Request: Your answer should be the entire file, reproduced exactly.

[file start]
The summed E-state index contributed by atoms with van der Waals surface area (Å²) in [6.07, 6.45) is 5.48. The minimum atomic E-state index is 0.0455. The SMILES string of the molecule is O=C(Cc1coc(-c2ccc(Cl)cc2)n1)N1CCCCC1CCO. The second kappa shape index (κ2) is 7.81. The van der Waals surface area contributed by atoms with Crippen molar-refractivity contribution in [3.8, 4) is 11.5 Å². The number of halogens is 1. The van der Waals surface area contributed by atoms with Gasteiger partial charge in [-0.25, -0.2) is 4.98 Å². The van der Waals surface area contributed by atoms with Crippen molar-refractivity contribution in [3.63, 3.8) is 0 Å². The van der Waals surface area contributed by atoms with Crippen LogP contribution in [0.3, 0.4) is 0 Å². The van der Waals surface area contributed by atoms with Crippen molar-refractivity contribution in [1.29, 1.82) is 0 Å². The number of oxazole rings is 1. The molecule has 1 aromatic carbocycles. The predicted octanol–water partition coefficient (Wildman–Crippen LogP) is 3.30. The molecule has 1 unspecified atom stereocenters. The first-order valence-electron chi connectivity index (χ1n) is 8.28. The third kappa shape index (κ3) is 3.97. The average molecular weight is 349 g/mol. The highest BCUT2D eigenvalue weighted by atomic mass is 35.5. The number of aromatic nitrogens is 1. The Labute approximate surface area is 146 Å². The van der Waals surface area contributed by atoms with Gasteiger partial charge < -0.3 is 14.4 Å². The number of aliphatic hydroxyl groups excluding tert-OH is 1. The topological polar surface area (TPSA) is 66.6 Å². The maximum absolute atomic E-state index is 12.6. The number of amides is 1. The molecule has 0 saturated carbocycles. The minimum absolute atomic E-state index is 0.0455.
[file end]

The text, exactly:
The summed E-state index contributed by atoms with van der Waals surface area (Å²) in [6.07, 6.45) is 5.48. The minimum atomic E-state index is 0.0455. The SMILES string of the molecule is O=C(Cc1coc(-c2ccc(Cl)cc2)n1)N1CCCCC1CCO. The second kappa shape index (κ2) is 7.81. The van der Waals surface area contributed by atoms with Crippen molar-refractivity contribution in [3.8, 4) is 11.5 Å². The number of halogens is 1. The van der Waals surface area contributed by atoms with Gasteiger partial charge in [-0.25, -0.2) is 4.98 Å². The van der Waals surface area contributed by atoms with Crippen molar-refractivity contribution in [3.63, 3.8) is 0 Å². The van der Waals surface area contributed by atoms with Crippen LogP contribution in [0.3, 0.4) is 0 Å². The van der Waals surface area contributed by atoms with Crippen molar-refractivity contribution in [1.29, 1.82) is 0 Å². The number of oxazole rings is 1. The molecule has 1 aromatic carbocycles. The predicted octanol–water partition coefficient (Wildman–Crippen LogP) is 3.30. The molecule has 1 unspecified atom stereocenters. The first-order valence-electron chi connectivity index (χ1n) is 8.28. The third kappa shape index (κ3) is 3.97. The average molecular weight is 349 g/mol. The highest BCUT2D eigenvalue weighted by atomic mass is 35.5. The number of aromatic nitrogens is 1. The Labute approximate surface area is 146 Å². The van der Waals surface area contributed by atoms with Gasteiger partial charge < -0.3 is 14.4 Å². The number of aliphatic hydroxyl groups excluding tert-OH is 1. The topological polar surface area (TPSA) is 66.6 Å². The maximum absolute atomic E-state index is 12.6. The number of amides is 1. The molecule has 0 saturated carbocycles. The minimum absolute atomic E-state index is 0.0455.